by Bob Peak
Better known among home winemakers as malolactic bacteria, Oenococcus oeni bacteria are mostly a friendly beast. Winemakers like to introduce selected strains of Oenococcus oeni to most of their red wines (plus, often, Chardonnay). In the resulting malolactic fermentation, the bacteria consume malic acid (the tart acid typical of apples) and excrete lactic acid in its place (the mild acid of yogurt or cheese). Since lactic acid is only half the acid strength of malic, the overall Total Acidity (TA) of the wine is significantly reduced. The flavor rounds out, the aroma mellows, and the wine is generally improved.
However, there are times that the work of Oenococcus is not welcomed by the winemaker. Some wines, especially Chardonnay, may have a brighter, fresher flavor profile if the wine only undergoes partial malolactic fermentation. In other cases, the winemaker wants to prevent or stop the fermentation entirely, perhaps making a nouveau-style light-bodied red wine like Gamay Beaujolais. Finally, even after fermentation, eliminating residual Oenococcus may help prevent development of undesirable volatile acids, histamines, and other off aromas or flavors.
So, what’s a winemaker to do about the beast? Until now, about the best advice we could give home winemakers who wanted to prevent or stop malolactic fermentation was “get your sulfite level up and keep it there”. Although sulfites do suppress microbial growth, they are also less effective as pH goes up, as temperatures rise and with exposure to air. High pH wines present a particular difficulty for stabilization, because you have to increase the amount of sulfite to be effective.
Now, however, a natural product to delay or prevent malolactic fermentation (MLF), used by commercial winemakers for several years is available in a home-winemaker size. The Beverage People are pleased to announce Lallzyme “Lyso-easy”™ liquid lysozyme in a 250 mL bottle. At that size, it can treat from 26 gallons to 130 gallons, depending on the application. Lysozyme, isolated from egg whites, kills gram positive lactic acid bacteria, including Oenococcus oeni, Pediococcus, and Lactobacillus, while having no effect on Acetobacter, Brettanomyces, or yeast.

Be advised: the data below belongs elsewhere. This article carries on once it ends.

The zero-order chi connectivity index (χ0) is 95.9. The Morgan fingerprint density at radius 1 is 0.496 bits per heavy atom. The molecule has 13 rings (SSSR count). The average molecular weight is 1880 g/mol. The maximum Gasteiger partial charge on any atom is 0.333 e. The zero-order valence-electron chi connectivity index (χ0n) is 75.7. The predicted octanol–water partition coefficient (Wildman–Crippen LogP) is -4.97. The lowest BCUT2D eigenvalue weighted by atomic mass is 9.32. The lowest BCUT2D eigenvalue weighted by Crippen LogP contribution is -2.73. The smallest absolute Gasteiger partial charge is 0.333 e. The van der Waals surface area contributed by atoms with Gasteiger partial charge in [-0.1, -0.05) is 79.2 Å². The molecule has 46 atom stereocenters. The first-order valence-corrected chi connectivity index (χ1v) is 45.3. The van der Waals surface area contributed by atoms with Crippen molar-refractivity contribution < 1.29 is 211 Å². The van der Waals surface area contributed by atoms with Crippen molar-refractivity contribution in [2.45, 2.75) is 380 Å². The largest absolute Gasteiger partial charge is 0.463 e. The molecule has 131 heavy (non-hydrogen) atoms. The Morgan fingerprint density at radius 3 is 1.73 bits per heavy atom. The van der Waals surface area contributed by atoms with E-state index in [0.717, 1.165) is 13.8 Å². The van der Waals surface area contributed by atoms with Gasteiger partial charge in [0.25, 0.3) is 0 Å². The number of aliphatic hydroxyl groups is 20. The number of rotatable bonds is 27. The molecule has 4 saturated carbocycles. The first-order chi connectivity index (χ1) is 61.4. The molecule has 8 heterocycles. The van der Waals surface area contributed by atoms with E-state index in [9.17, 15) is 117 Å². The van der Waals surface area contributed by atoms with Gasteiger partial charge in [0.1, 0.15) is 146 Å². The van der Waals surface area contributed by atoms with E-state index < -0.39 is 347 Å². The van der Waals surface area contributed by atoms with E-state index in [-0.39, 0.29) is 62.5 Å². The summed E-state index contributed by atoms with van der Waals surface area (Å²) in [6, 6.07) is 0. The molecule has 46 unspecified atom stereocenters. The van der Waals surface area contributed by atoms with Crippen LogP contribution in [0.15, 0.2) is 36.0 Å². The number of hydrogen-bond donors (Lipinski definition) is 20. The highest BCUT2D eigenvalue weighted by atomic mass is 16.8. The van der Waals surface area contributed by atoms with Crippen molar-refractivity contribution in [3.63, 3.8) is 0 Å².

The usual applications of the product are as follows:
To inhibit the onset of MLF, apply it at the rate of 100 to 125 mL per hectoliter (26 gallons) of wine. To prevent MLF, use 200 mL. To stabilize wine after MLF, use 50 to 100 mL. Lysozyme has no antioxidant properties, so proper use of sulfite is still important.
Lysozyme is stable at room temperature fo up to 18 months, but once the bottle is opened, you either must use it or throw out what remains.
Before you can be sure that adding Lysozyme is necessary, you need to test the progress of MLF with one or another of the standard tests, the most familiar being Chromatography. You can purchase the supplies to run six tests for $39.95. Purchasing additional paper allows you to run additonal tests with the remaining supplies for a long time. This test takes 8 - 12 hours.
A faster home test, also sold at the store is called Accuvin QuickTest ML Kit. The test takes only a few minutes, and requires interpretation of a spot of color against a color standard. Some people don't view this color change as well as others.
A third choice is to have a wine lab run a chromatography test from a sample you deliver to them.
The newest test is called the Reflectoquant. You bring your 4 oz. sample to The Beverage People and test it yourself with the RQFLEX2™ tester. This method costs $8.95 a test and $3.95 for additional tests done at the same time. Testing takes about 5 minutes.
Red wines need to be decolorized by fining with Polyclar, which we have you do prior to the test and this adds about 5 minutes more to the test. If you want to save time, or have multiple samples to run, you can get some Polyclar and add 1/2 teasp. to a 2 oz. wine sample, shake and let settle. Pour off the pink wine to a new sample container and bring the decolorized sample for the test.
Use the following chart for the correct dosage for your particular application:
|To delay the onset of MLF
|100 - 125 mL / 26 gal.
|To prevent any MLF
|200 mL / 26 gal.
|To stabalize wine after MLF for storage or bottling
|50 - 100 mL / 26 gal.
Please note that in white wines, Lysozyme should be removed by bentonite fining before bottling to prevent protein haze.
If you need to tame the savage Oenococcus beast in your wine, get Lallzyme Lyso-easy from The Beverage People.